This post is part of a series examining some oft-neglected online customer touch points and exploring ways to optimize them. Today, I’ll look at a type of page very similar to thank you pages – the logout confirmation, or logout thank you page.
As appealing as a loading dock?
Logout thank you pages are utilitarian, and often overlooked. Similar to an e-commerce confirmation page, a logout page appears after a completed transaction, so it’s outside the sales or conversion funnel. Also similar to other types of thank you pages, logout pages are typically starved for design and marketing attention. All that creative attention is focused on the site’s interior – the cool account management tools, real-time information, or whatever else is provided in the logged-in area.
It shouldn’t be this way. Logout thank you pages can be a prime opportunity to support your brand and offer more ways for your current customers to engage with you.
It’s where and when you say it
I recently re-read Paco Underhill’s great book “Why We Buy” and was struck by how his discussion of store signage and zones could apply to web sites. According to Paco, it’s important to take every opportunity to communicate with customers, but communication alone is not enough.
The message must suit its environment.
Store owners, in Paco’s example, should understand what shoppers are doing in each area, or zone, of a store before placing signage there. What actions are customers taking in that zone? Are they walking quickly past, or are they waiting in line? What else is in that zone to look at, what might customers be thinking? As he puts it,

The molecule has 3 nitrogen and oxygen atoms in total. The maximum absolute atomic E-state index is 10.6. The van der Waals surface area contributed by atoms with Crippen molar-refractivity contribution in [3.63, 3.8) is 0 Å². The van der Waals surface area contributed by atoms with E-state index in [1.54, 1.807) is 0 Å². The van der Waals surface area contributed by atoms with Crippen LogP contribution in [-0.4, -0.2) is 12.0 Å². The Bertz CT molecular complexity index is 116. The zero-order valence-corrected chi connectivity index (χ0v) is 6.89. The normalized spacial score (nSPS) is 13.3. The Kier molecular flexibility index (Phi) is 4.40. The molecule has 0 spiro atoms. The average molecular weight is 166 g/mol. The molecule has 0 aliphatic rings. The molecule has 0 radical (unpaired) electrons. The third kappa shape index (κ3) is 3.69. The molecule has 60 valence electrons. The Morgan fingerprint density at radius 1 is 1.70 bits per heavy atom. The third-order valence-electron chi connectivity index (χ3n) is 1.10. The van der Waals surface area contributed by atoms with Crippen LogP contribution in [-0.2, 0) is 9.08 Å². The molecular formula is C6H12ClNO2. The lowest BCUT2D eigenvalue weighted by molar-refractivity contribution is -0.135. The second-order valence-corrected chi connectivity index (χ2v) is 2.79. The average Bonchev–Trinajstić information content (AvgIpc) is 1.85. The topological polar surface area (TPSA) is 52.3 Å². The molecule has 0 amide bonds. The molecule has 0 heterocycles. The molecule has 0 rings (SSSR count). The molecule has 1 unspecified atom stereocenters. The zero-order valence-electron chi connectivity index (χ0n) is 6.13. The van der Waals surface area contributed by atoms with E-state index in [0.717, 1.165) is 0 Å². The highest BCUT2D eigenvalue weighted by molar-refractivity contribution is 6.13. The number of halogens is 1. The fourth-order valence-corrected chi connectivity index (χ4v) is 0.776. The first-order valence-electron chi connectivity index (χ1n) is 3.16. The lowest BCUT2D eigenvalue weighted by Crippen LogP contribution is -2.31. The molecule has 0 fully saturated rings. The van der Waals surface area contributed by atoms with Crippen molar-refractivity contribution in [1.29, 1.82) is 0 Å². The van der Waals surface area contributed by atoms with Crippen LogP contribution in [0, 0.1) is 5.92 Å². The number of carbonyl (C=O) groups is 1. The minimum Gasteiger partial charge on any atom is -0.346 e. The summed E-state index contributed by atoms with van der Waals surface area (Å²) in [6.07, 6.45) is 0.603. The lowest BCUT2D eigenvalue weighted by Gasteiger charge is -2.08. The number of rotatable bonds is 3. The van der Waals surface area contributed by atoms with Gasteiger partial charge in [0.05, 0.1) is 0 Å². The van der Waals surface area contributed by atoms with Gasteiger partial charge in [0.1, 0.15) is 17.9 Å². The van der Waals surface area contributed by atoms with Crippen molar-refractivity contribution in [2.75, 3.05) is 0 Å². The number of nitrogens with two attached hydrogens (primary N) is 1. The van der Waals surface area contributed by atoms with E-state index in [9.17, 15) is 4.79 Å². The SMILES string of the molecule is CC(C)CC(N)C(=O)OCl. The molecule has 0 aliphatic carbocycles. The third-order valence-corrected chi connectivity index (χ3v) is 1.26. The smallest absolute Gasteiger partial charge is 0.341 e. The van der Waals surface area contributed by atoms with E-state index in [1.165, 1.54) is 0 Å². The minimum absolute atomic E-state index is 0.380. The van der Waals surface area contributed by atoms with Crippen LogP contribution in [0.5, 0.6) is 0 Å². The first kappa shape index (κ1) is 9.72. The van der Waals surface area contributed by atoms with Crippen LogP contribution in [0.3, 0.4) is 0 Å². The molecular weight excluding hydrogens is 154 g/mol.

“Each zone is right for one kind of message and wrong for all others. Putting a sign that requires 12 seconds to read in a place where customers spend 4 seconds is just slightly more effective than putting it in your garage.”
If we relate Paco’s insight to web site design, we’d realize that most sites ignore this considered approach to messaging. Advertisements and other peripheral content are usually plopped into whatever space is available, regardless of other factors such as what the site visitor is doing, what their state of mind might be, and what else is on the page.
Which results in promotions and important messages being missed or ignored, and underperforming. And what happens when an on-site promotion underperforms? Usually the message itself is blamed, or its design. Sometimes its position on the page is blamed. Too seldom do we look at the selection of web site “zone” as the culprit.
What’s happenin’ in the logout thank you page ‘zone’?
Let’s put ourselves in the shoes of a site visitor for a moment. He’s been logged in to his banking, investment, dating, or other membership site. For our purposes we can consider the entire logged-in area as a single “super-zone” where the visitor completed a number of tasks. She checked her account balance, sent a message to customer service, maybe updated her profile. Now she’s done using the site, and logs out.
And sees, however briefly, the logout thank you page. Here is a transition state, a zone where the visitor’s attention is not yet focused on a new task. Here’s your opportunity.
What will you say?
Five examples of logout thank you pages
CityMax is a nifty self-serve site creation tool, one of the most usable tools of this type I’ve used. But their logout thank you page is a wasted opportunity. Here’s what you see after managing your site for a while, then logging out:
Positive things to notice here:
- The page is well-branded. At least the visitor knows she hasn’t completely left the CityMax site.
- It’s confusing! There’s no acknowledgement of the log out
- It’s a little rude. No thank you for using the service.
- At this point the visitor is asking: Didn’t I just log out? Did I do something wrong? Why am I being asked to log in again? OMG, were my changes saved??
LinkedIn is a well-known business networking site, one I’m certain I don’t use enough. Their log out thank you page is slightly better than CityMax’s, here it is:
A couple major positives:
- The page is well-branded
- There’s a very clear page title and content-area message confirming that the visitor is logged out. Great reassurance.
- There are two potential next steps presented in the content area, which is where the visitor’s attention is likely to rest – “return to the home page”, and “sign in again”. This page has considered the visitor’s state of mind, what they’ve just finished and what they might want to do next.
A missed opportunity?